QBE Insurance Group, Brit Insurance
Australia's largest insurer, QBE Insurance Group, is about to become a major player in the UK, too, as it buys the renewal rights of Brit Insurance's $US556 million ($545 million) of regional premium income.
That means QBE can take over clients when they renew their insurance policies without taking on any liabilities or capital from the acquisition. It's also expected to deliver the local insurer about 5 per cent of the UK market.
It's QBE's fourth big buy this year, after it picked up the general insurance businesses of Hang Seng Bank and HSBC Argentina Holdings, plus all of Optima Insurance Group, a Puerto Rican underwriting business. However, it may not be the last. John Neal, the new boss of the bulked up insurer, says he's still on the look-out for new bolt-on acquisitions. Deal watchers, take note.
UBS has poured cold water over speculation QR National might buy back the state of Queensland's $3.2 billion, and the bank's logic is simple: the railway company can't comfortably raise that much cash. UBS analysts estimate that QR National couldn't source more than $1 billion in debt markets without putting pressure on its BBB+ credit rating, according to The Australian Financial Review. What's more, even if the company did borrow $1 billion to partially fund a buyback, the bank reckons it would only have a 0.4 per cent impact on the company's earnings per share. And that's hardly compelling.
Anyway, it's likely to be some months yet before we find out what's going to happen Queensland's holding, now presided over by premier Campbell Newman. He's indicated that he's committed to selling the 815 million shares in an effort to pay down the state's debt, but he won't say when.
Meanwhile, Xstrata looks set to lose a valued advisor who is deeply involved with its proposed merger with Glencore. According to reports, JPMorgan's Ian Hannam, who has worked closely with Xstrata chief Mick Davis for a decade, will step down from the investment bank after being fined £450,000 ($690,000) by the UK Financial Services Authority for disclosing inside information about a potential bid for Heritage Oil in 2008.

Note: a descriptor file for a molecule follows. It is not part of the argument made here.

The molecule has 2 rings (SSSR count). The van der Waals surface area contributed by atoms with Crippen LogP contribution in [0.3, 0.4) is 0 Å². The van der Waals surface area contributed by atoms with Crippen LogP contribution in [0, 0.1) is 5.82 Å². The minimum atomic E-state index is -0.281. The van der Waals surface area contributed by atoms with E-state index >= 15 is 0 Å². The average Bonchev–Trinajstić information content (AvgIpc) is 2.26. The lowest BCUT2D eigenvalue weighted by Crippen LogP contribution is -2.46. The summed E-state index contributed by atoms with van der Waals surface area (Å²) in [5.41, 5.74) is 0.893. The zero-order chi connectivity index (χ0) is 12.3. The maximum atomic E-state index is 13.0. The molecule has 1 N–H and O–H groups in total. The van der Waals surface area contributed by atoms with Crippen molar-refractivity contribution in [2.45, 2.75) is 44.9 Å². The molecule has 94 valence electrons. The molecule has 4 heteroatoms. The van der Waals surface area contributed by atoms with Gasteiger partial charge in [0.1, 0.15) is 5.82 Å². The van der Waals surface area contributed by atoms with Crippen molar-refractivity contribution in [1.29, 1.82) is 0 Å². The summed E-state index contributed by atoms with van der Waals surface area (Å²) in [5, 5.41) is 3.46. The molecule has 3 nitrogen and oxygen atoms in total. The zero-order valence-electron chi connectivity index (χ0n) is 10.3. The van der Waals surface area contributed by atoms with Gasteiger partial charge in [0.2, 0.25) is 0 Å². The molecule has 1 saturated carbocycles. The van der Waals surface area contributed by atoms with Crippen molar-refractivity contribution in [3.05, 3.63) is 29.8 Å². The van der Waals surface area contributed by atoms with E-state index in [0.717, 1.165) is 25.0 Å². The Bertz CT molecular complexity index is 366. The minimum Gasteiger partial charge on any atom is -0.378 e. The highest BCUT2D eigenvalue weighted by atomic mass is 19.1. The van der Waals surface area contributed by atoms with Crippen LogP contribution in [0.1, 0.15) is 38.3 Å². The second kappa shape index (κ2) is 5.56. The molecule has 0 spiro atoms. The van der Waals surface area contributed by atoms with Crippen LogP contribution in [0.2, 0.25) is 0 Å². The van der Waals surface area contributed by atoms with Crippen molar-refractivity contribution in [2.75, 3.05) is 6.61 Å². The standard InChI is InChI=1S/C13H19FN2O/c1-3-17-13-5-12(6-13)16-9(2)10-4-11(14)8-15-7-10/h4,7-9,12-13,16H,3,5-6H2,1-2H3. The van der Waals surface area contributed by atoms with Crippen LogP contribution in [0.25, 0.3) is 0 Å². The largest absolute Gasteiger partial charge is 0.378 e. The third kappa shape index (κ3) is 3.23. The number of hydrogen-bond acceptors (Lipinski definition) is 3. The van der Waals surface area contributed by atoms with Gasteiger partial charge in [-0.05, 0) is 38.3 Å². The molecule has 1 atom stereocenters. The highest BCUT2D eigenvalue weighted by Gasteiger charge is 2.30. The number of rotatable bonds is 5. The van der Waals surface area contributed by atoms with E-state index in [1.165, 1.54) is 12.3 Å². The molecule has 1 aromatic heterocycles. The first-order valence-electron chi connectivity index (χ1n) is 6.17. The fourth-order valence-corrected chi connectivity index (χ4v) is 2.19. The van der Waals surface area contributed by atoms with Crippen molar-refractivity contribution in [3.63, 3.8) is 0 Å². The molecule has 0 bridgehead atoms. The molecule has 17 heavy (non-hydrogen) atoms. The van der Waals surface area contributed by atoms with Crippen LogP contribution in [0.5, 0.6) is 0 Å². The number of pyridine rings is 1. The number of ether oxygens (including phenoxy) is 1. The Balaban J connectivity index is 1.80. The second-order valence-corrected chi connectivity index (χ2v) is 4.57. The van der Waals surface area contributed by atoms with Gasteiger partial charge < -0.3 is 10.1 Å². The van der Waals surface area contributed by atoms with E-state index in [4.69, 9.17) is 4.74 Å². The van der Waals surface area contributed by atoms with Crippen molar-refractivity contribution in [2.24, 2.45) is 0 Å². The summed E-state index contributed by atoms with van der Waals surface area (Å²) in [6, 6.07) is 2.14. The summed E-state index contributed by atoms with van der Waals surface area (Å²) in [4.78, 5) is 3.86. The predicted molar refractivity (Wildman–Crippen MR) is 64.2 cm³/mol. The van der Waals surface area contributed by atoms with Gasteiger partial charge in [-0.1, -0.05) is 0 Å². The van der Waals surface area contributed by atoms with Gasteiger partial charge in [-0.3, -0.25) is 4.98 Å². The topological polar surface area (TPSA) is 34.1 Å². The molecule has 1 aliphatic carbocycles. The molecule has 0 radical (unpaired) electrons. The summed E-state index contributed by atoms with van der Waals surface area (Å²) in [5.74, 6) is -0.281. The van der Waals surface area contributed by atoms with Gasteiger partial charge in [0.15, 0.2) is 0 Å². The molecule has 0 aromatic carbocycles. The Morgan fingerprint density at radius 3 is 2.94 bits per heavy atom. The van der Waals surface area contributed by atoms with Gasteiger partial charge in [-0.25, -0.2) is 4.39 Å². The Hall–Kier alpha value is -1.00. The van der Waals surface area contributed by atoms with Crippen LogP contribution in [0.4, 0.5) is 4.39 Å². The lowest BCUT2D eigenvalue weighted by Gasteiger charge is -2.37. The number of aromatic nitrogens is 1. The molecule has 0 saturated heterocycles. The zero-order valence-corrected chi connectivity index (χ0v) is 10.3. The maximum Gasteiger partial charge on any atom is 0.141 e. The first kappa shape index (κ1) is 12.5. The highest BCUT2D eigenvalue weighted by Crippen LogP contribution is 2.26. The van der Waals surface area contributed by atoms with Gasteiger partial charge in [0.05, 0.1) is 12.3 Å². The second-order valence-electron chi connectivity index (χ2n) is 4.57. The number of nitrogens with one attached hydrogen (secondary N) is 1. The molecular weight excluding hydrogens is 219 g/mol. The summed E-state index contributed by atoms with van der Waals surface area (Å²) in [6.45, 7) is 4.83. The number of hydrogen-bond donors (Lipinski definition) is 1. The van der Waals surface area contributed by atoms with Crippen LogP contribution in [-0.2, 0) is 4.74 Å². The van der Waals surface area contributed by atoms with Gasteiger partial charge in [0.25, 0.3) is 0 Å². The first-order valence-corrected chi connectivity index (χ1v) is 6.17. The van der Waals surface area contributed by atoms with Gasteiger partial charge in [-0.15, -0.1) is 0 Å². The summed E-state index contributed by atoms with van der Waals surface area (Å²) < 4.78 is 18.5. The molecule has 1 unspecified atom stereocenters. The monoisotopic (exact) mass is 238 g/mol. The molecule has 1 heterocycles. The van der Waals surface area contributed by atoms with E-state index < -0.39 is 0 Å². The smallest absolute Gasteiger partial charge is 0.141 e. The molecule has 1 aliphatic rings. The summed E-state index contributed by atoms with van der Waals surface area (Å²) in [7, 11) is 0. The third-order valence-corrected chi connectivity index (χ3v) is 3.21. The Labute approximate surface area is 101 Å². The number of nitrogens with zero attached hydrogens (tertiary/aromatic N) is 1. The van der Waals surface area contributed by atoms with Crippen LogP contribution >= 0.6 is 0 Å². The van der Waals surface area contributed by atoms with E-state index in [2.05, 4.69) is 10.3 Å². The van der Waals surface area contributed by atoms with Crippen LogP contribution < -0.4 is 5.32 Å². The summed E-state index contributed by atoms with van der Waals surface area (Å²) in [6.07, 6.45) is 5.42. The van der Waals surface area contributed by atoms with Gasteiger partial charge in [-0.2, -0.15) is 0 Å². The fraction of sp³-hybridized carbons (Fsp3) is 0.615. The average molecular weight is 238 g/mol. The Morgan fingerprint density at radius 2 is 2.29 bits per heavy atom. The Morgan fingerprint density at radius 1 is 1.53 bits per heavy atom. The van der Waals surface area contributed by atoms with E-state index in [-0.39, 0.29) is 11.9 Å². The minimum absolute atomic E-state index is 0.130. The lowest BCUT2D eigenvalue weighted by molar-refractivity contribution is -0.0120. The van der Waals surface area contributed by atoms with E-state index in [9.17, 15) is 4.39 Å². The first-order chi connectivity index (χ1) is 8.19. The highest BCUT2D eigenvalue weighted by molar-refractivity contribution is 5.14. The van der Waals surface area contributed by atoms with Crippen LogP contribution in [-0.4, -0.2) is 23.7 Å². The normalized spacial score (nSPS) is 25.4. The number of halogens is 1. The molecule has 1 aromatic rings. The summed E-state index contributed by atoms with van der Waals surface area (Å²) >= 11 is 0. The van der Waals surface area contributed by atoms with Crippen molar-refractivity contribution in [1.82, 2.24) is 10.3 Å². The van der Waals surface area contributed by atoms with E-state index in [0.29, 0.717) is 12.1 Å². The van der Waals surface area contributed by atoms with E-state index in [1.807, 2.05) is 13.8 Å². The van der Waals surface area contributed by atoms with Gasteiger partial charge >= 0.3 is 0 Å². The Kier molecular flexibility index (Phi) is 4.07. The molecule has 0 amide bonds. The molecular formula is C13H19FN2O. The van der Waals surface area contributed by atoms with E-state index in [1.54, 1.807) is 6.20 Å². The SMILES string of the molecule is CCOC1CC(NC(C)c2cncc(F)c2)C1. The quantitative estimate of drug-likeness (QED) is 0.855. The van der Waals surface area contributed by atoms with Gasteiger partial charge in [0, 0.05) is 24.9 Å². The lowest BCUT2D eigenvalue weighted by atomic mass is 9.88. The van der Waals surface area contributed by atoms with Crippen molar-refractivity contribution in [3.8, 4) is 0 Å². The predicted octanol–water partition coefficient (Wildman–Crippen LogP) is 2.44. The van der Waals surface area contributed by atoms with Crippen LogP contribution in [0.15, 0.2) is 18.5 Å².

While there is no indication that Hannam expected the information would be abused, and he will not step down until the Xstrata-Glencore merger is finalised, the news will undoubtedly rattle all parties over the Easter break. Xstrata and Glencore will probably be busy attempting to sooth regulator fears in Europe, where other industry players have kicked up a stink about the potential size and reach of the combined entity.
Elsewhere, the first guess is in about Telstra's expected capital management strategy. Merrill Lynch's Sameer Chopra is betting that the telco will announce a buyback of between $1 billion and $1.5 billion in shares, which would leave it just enough room to renew spectrum licensees and keep its credit rating steady, according to The Australian Financial Review. Expect more analysts to chime in ahead of Telstra's investor briefing on April 19.
AGL Energy will be sweating after receiving notice that the Australian Competition and Consumer Commission has extended its review of the company's $448 million proposal to buy the 67.5 per cent of the Loy Yang A power station it doesn't already own. While there might not be much in the delay, AGL has sour memories of the ACCC knocking back its plan to take the initial stake in the Victorian generator, before the decision was overturned by Australia's Federal Court. Tokyo Electric Power Co will also be disappointed, because the Loy Yang deal includes its 32.5 per cent interest, which it wants to offload so it can shore up its balance sheet in the wake of Japan's nuclear disaster last year.
And there are early jitters surrounding DirectCash Payments' bid for local ATM operator Customers Limited, amid talk its suitor may not be able to finance the $173 million deal. Under the agreement signed by both parties, DirectCash has three weeks to present a committed term sheet, or else Customers could walk away. The Australian Financial Review attributes a small pullback in Customers' share price yesterday to fund managers fretting about whether DirectCash will indeed come up with the cash.